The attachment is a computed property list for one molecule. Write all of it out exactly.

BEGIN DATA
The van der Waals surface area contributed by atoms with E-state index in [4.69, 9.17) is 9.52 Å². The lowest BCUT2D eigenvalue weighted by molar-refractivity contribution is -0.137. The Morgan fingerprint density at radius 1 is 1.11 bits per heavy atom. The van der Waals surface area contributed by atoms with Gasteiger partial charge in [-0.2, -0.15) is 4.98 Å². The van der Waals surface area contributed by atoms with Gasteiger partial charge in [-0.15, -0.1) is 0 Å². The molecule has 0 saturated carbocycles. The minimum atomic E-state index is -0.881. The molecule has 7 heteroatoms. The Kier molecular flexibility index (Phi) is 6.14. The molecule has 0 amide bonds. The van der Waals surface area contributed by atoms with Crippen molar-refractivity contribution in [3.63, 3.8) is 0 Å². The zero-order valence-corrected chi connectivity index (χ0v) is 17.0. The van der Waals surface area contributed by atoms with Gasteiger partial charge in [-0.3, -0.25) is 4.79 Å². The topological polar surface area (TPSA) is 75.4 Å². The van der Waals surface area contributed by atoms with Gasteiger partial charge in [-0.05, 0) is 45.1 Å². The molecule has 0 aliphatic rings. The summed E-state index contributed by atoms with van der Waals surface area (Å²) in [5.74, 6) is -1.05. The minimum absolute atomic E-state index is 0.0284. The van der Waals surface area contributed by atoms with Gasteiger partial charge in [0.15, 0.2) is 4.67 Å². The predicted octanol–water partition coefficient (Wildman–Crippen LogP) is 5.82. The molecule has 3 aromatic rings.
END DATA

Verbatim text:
The van der Waals surface area contributed by atoms with E-state index in [4.69, 9.17) is 9.52 Å². The lowest BCUT2D eigenvalue weighted by molar-refractivity contribution is -0.137. The Morgan fingerprint density at radius 1 is 1.11 bits per heavy atom. The van der Waals surface area contributed by atoms with Gasteiger partial charge in [-0.2, -0.15) is 4.98 Å². The van der Waals surface area contributed by atoms with Gasteiger partial charge in [-0.15, -0.1) is 0 Å². The molecule has 0 saturated carbocycles. The minimum atomic E-state index is -0.881. The molecule has 7 heteroatoms. The Kier molecular flexibility index (Phi) is 6.14. The molecule has 0 amide bonds. The van der Waals surface area contributed by atoms with Crippen molar-refractivity contribution in [3.63, 3.8) is 0 Å². The zero-order valence-corrected chi connectivity index (χ0v) is 17.0. The van der Waals surface area contributed by atoms with Gasteiger partial charge in [-0.3, -0.25) is 4.79 Å². The topological polar surface area (TPSA) is 75.4 Å². The van der Waals surface area contributed by atoms with Gasteiger partial charge in [-0.05, 0) is 45.1 Å². The molecule has 0 aliphatic rings. The summed E-state index contributed by atoms with van der Waals surface area (Å²) in [5.74, 6) is -1.05. The minimum absolute atomic E-state index is 0.0284. The van der Waals surface area contributed by atoms with Gasteiger partial charge in [0.15, 0.2) is 4.67 Å². The predicted octanol–water partition coefficient (Wildman–Crippen LogP) is 5.82. The molecule has 3 aromatic rings.